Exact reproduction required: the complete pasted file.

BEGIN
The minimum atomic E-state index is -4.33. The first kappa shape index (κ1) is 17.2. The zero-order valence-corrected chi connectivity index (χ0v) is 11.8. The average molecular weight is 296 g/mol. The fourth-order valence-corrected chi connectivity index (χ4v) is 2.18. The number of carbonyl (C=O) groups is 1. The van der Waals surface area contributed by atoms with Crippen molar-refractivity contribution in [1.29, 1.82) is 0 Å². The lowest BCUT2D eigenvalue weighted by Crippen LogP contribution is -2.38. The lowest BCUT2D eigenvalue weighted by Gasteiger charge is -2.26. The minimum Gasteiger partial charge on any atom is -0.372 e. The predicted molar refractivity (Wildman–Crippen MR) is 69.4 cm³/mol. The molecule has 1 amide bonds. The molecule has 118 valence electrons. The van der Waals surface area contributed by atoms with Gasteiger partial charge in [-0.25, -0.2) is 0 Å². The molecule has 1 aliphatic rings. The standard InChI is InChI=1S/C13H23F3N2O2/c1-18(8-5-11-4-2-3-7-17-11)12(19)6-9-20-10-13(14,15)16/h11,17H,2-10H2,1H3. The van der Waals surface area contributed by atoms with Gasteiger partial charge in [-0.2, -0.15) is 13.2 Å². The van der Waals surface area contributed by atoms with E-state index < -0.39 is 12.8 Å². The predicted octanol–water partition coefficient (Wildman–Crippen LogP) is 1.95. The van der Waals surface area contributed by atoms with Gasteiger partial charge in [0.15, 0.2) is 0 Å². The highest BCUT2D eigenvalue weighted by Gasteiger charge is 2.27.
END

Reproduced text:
The minimum atomic E-state index is -4.33. The first kappa shape index (κ1) is 17.2. The zero-order valence-corrected chi connectivity index (χ0v) is 11.8. The average molecular weight is 296 g/mol. The fourth-order valence-corrected chi connectivity index (χ4v) is 2.18. The number of carbonyl (C=O) groups is 1. The van der Waals surface area contributed by atoms with Crippen molar-refractivity contribution in [1.29, 1.82) is 0 Å². The lowest BCUT2D eigenvalue weighted by Crippen LogP contribution is -2.38. The lowest BCUT2D eigenvalue weighted by Gasteiger charge is -2.26. The minimum Gasteiger partial charge on any atom is -0.372 e. The predicted molar refractivity (Wildman–Crippen MR) is 69.4 cm³/mol. The molecule has 1 amide bonds. The molecule has 118 valence electrons. The van der Waals surface area contributed by atoms with Gasteiger partial charge in [-0.25, -0.2) is 0 Å². The molecule has 1 aliphatic rings. The standard InChI is InChI=1S/C13H23F3N2O2/c1-18(8-5-11-4-2-3-7-17-11)12(19)6-9-20-10-13(14,15)16/h11,17H,2-10H2,1H3. The van der Waals surface area contributed by atoms with Gasteiger partial charge in [-0.2, -0.15) is 13.2 Å². The van der Waals surface area contributed by atoms with E-state index < -0.39 is 12.8 Å². The predicted octanol–water partition coefficient (Wildman–Crippen LogP) is 1.95. The van der Waals surface area contributed by atoms with Gasteiger partial charge in [0.15, 0.2) is 0 Å². The highest BCUT2D eigenvalue weighted by Gasteiger charge is 2.27.